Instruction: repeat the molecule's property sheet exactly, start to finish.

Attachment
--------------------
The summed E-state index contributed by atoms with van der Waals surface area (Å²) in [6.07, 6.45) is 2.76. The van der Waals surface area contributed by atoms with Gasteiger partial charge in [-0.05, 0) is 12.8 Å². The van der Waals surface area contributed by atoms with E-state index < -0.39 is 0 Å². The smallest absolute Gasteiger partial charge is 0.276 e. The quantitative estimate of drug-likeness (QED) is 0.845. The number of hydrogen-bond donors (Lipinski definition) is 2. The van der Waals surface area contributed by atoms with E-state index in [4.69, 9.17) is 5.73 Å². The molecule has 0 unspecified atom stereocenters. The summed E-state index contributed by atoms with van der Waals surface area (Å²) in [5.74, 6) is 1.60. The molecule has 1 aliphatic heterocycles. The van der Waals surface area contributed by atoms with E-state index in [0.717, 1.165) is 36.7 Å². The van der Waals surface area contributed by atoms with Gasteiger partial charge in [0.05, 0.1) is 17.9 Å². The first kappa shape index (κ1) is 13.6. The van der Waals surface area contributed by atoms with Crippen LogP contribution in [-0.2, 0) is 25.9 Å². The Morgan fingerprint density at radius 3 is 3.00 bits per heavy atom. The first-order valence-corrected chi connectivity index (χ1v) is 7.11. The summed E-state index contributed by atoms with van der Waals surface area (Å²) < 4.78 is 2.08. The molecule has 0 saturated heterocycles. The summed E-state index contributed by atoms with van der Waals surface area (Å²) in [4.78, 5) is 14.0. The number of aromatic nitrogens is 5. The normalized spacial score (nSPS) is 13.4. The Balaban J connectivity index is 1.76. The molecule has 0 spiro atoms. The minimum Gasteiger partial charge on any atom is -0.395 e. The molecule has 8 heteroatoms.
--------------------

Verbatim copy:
The summed E-state index contributed by atoms with van der Waals surface area (Å²) in [6.07, 6.45) is 2.76. The van der Waals surface area contributed by atoms with Gasteiger partial charge in [-0.05, 0) is 12.8 Å². The van der Waals surface area contributed by atoms with E-state index < -0.39 is 0 Å². The smallest absolute Gasteiger partial charge is 0.276 e. The quantitative estimate of drug-likeness (QED) is 0.845. The number of hydrogen-bond donors (Lipinski definition) is 2. The van der Waals surface area contributed by atoms with E-state index in [4.69, 9.17) is 5.73 Å². The molecule has 0 unspecified atom stereocenters. The summed E-state index contributed by atoms with van der Waals surface area (Å²) in [5.74, 6) is 1.60. The molecule has 1 aliphatic heterocycles. The van der Waals surface area contributed by atoms with E-state index in [0.717, 1.165) is 36.7 Å². The van der Waals surface area contributed by atoms with Gasteiger partial charge in [0.05, 0.1) is 17.9 Å². The first kappa shape index (κ1) is 13.6. The van der Waals surface area contributed by atoms with Crippen LogP contribution in [-0.2, 0) is 25.9 Å². The Morgan fingerprint density at radius 3 is 3.00 bits per heavy atom. The first-order valence-corrected chi connectivity index (χ1v) is 7.11. The summed E-state index contributed by atoms with van der Waals surface area (Å²) < 4.78 is 2.08. The molecule has 0 saturated heterocycles. The summed E-state index contributed by atoms with van der Waals surface area (Å²) in [4.78, 5) is 14.0. The number of aromatic nitrogens is 5. The normalized spacial score (nSPS) is 13.4. The Balaban J connectivity index is 1.76. The molecule has 0 spiro atoms. The minimum Gasteiger partial charge on any atom is -0.395 e. The molecule has 8 heteroatoms.